Times Union: Burden Falls to NY Legislature to Address Voting Issues
April 21, 2016
Burden Falls to NY Legislature to Address Voting Issues
Even Amid High Primary Turnout, Problems Affect Voters
By Matthew Hamilton
There are two ways to look at the 2.65 million-voter turnout for Tuesday's presidential primaries in New York.
An optimist might see one-third of enrolled voters from each party showed up at the polls — roughly the same as 2008 level — as a solid showing in a state with poor turnout in some years. A pessimist might see that two-third of enrolled Republicans and Democrats stayed home.
But while inferences are easier to make based on actual data, what's more difficult to discern is what happened for numerous voters who were turned away or forced to file affidavit ballots because they weren't enrolled in a party or at least weren't enrolled in time for the primary they wanted to vote in. The state attorney general announced late Wednesday afternoon that his office had received more than 1,000 primary-related complaints from voters, far and away more than what it received in years past.
As New York surveyed the damage on Wednesday, there came calls for state lawmakers to change the state's "archaic voter registration system" to address potential further disenfranchisement in the democratic process for some citizens.
"Once again, New York's archaic voter registration system has highlighted dramatic shortcomings in the administration of elections across the state," the New York Public Interest Research Group said in a statement, calling for automatic voter registration and same-day voter registration.
Such pleas aren't new, but they have been slow to be addressed or are the source of partisan bickering at the state Capitol, where of 84 pieces of legislation (some of them duplicates in the Assembly and state Senate) currently before state lawmakers include the word "voting" (333, again with some duplicates, include the word "election"). Of those numerous bills, a select few are targeted at the type of issues voters faced Tuesday.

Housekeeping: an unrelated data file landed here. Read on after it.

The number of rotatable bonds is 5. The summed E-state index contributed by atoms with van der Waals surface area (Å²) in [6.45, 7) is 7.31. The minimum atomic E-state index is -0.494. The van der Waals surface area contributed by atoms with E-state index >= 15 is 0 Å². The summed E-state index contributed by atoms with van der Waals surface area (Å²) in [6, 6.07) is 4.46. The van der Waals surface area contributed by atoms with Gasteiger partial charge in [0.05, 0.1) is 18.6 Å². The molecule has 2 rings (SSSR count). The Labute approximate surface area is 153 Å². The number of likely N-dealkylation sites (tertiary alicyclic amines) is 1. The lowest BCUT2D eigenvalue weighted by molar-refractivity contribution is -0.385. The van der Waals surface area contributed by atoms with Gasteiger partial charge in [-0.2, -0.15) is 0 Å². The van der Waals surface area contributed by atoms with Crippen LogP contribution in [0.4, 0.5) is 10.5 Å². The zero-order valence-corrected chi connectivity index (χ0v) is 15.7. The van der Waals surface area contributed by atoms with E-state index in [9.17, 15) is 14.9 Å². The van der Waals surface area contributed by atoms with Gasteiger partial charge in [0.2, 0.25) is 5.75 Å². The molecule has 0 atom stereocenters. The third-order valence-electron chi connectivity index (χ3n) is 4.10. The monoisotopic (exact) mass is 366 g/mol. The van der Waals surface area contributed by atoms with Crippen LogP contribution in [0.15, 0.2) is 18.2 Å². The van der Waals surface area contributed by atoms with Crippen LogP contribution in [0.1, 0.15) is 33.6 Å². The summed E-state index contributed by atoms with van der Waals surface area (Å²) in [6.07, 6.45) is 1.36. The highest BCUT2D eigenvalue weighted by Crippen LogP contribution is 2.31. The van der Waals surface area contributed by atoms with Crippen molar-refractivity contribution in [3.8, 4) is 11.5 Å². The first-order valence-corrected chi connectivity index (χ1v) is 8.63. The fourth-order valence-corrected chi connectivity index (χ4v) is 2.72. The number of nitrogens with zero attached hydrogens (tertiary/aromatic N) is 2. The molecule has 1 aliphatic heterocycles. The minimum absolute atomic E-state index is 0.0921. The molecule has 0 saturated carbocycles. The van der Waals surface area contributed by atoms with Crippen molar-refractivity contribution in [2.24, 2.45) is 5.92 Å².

Among the same-day registration proposals is a provision sponsored by Assemblyman Brian Kavanagh, D-Manhattan, that would allow potential voters to register not only on the day of a general election but also on the day of a primary. In New York's closed primary system, only those affiliated with a party (think of it like an exclusive club with many members) can vote in that party's primary.
"Prior registration is an unnecessary obstacle that should be removed," Kavanagh said.
Kavanagh also has proposals to address the long lead time required for voters who are enrolled as a member of one party but want to change their party affiliation to vote in a different primary. The deadline to switch was in October of last year, long before the primary season began and serious voter interest in this state was sparked. In legal terms, that deadline was 25 days before the general election prior to the next primary a voter wishes to vote in.
One bill would move that date up to 25 days before an election. Another would move the date up to 90 days before a primary.
Gov. Andrew Cuomo in his State of the State address proposed automatic voter registration. Under Cuomo's plan, unless a person explicitly opted out, information used on any state Department of Motor Vehicles application would automatically be sent to the county board of elections to register an applicant or update their registration.
Addressing the Brooklyn situation seems to be a different bear. About 125,000 Democratic voters were taken off the rolls there, creating headaches when some showed up. That prompted New York City Comptroller Scott Stringer to pledge to perform an audit of the city Board of Elections to determine what went wrong. State Attorney General Eric Schneiderman later said his office has opened an investigation into "allege improprieties" in Tuesday voting by the city Board of Elections.
In a call with The New York Times that was livestreamed online Tuesday night, Stringer said it was likely thousands of voters were disenfranchised by the purge-related problems, and he laid some blame for electoral issues at the feet of state lawmakers.
"This is a sense of disorganization during these primaries (in) which conceivably maybe the next president of the United States was picked," Stringer said in an interview with WCNY's "The Capitol Pressroom" on Wednesday. "I think we want to give people every belief that these elections are fair and transparent and that everybody has an opportunity to vote and participate."
Often in Albany, a debacle leads to new legislation.
Whether there will be an appetite for election-related legislation in the seven weeks of session that remain when lawmakers return May 3 is another thing entirely. The Assembly and Senate have taken up separate pieces of legislation that would consolidate the federal and state primaries. The Assembly also passed legislation allowing 17-year-olds to vote in the presidential primary if they will turn 18 by the general election.
But consider that a version of Kavanagh's same-day registration legislation has been introduced each session since 2006, when current state Sen. Michael Gianaris, D-Queens, was carrying the flag.
Chairmen of the Assembly Election Law and Senate Election committees could not be reached for interviews by late Wednesday afternoon, though Kavanagh remained optimistic about what can be accomplished in seven weeks.
"That's plenty of time," he said.